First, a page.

In handknitting, I've started the right front of the Que Sera cardigan  now and have gotten into a right pickle with the Now in a Minute Shawl. The shawl is a free pattern from Brenda Dayne so I don't like to grumble too much. But I find the instructions extremely confusing and non-intuitive, and looking at the comments on Ravelry I am certainly not alone in feeling that way.  I've made it to wedge five but I don't seem to have the right number of stitches any more, and since the pattern doesn't say how many repeats to a wedge or give any in-progress stitch counts, I'm not even sure where I went wrong.  I've pulled back to the start of Wedge 5 and am trying again with the short rowing.  I've also blocked all 20 squares now for the GAA Afghan without any trouble so I don't need to knit any extra borders.  Next step will be to sew them all together but I need to research what is the best way to do that. I may need to crochet all around each square first.

I've made a push to get through the cutting up of quilting scraps because I want to make a jelly roll bag to put my lace pillows in.  Now that I've moved from cutting strips to cutting squares, it is incredibly time consuming. I hope I actually make something some day with all of these squares and strips and I'm not just wasting my time. Although it satisfying to turn crumpled scraps into neatly cut squares.

Hope you are enjoying the sun where you are!

Monday, 9 May 2016

Bobbin Lace weekend (with fabric shopping)

This weekend was all about bobbin lace as I attended the UK Lace Guild's weekend in Peterborough. It was quite fun and felt like a mini-holiday surrounded by like-minded crafty people.

On Saturday there were several full day workshops being held at the hotel and I learned a type of Russian lace called Idrija (pronounced Eh-dree-ya) from Slovenia. It's a narrow tape lace which progresses quite quickly and is suitable for beginners so I quite enjoyed the class taught by Jacquie Tinch. There were around a dozen people with four of us doing Idrija and the rest doing Russian lace, so Jacquie found it a bit challenging to give time to everyone and occasionally we had to wait for her. But she was a great teacher and I feel confident I can complete the motif we started on my own at home. I've also ordered a recommended book by Bridget Cook which has more patterns.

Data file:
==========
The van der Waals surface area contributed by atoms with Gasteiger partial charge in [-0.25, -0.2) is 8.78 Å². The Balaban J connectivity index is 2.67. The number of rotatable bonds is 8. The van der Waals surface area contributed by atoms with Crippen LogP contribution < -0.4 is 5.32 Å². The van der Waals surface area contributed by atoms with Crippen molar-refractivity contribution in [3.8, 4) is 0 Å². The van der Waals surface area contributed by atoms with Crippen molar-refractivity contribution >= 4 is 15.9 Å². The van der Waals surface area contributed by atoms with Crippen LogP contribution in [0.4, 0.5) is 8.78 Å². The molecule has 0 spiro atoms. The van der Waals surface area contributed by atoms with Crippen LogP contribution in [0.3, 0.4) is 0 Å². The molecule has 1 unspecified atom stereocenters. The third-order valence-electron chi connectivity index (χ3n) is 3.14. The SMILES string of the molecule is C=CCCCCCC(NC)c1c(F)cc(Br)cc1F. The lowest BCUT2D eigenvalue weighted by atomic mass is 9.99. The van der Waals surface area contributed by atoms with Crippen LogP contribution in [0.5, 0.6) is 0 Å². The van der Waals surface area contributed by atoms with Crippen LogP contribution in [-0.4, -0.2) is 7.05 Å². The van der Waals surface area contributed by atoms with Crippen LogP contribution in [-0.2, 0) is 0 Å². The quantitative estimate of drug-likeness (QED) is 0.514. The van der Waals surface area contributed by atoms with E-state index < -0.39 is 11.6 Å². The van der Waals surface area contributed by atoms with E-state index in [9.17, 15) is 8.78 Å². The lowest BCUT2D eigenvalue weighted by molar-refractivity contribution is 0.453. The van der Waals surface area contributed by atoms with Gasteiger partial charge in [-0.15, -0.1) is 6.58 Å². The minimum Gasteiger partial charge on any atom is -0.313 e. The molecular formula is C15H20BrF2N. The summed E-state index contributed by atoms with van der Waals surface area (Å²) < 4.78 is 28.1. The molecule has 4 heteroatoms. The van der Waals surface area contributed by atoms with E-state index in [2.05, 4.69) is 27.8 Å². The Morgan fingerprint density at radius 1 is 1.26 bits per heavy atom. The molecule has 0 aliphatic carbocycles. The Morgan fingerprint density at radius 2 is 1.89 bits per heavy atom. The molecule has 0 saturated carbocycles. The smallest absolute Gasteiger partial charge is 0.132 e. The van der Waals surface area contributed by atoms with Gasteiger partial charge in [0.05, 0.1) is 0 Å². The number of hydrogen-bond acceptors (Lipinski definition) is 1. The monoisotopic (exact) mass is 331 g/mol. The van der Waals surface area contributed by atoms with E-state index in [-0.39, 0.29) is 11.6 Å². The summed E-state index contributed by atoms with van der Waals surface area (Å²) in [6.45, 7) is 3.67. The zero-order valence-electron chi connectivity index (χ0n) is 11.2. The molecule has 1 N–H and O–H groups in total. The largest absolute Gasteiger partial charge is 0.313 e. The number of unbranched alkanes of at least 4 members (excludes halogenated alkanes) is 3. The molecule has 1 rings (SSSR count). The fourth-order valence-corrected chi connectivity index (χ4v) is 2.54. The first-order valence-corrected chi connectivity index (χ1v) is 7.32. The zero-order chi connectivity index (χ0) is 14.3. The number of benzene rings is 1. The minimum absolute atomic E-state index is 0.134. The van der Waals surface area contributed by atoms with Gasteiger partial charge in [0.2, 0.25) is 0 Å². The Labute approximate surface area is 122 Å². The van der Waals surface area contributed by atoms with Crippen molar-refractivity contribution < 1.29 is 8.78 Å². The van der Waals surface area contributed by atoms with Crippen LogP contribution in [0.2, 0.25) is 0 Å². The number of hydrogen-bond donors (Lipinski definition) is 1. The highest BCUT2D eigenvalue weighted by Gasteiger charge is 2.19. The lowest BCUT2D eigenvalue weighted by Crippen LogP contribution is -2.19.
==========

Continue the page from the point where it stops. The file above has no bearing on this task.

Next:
Jacquie making the rounds

My work in progress - this is how far I got by the morning after the workshop.

After class I nipped over to the nearby Queensgate Mall to visit the Hotter shoe shop that other lacemakers had been raving about for comfortable shoes, and picked up two pairs. As usual all the 'pretty' summer shoes weren't sized for wide feet - apparently once you have wide feet you only want to wear items that look orthopaedic... Then back to the hotel to get ready for the lace dinner which was attended by 70 members.  There was supposed to be a 'Lace In' evening after dinner but the hotel service, while very friendly, was so slow that dinner stretched out to three hours and most people were too tired by the time it finally finished.  Me and some others on our table did get our pillows out and do some lace making for 40 minutes or so, plus I was knitting on the Lallybroch Sock while waiting for the tea and coffee service to finish (60 minutes to make sure all 70 people had a drink, unbelievable. I wonder what it's like when they do weddings...).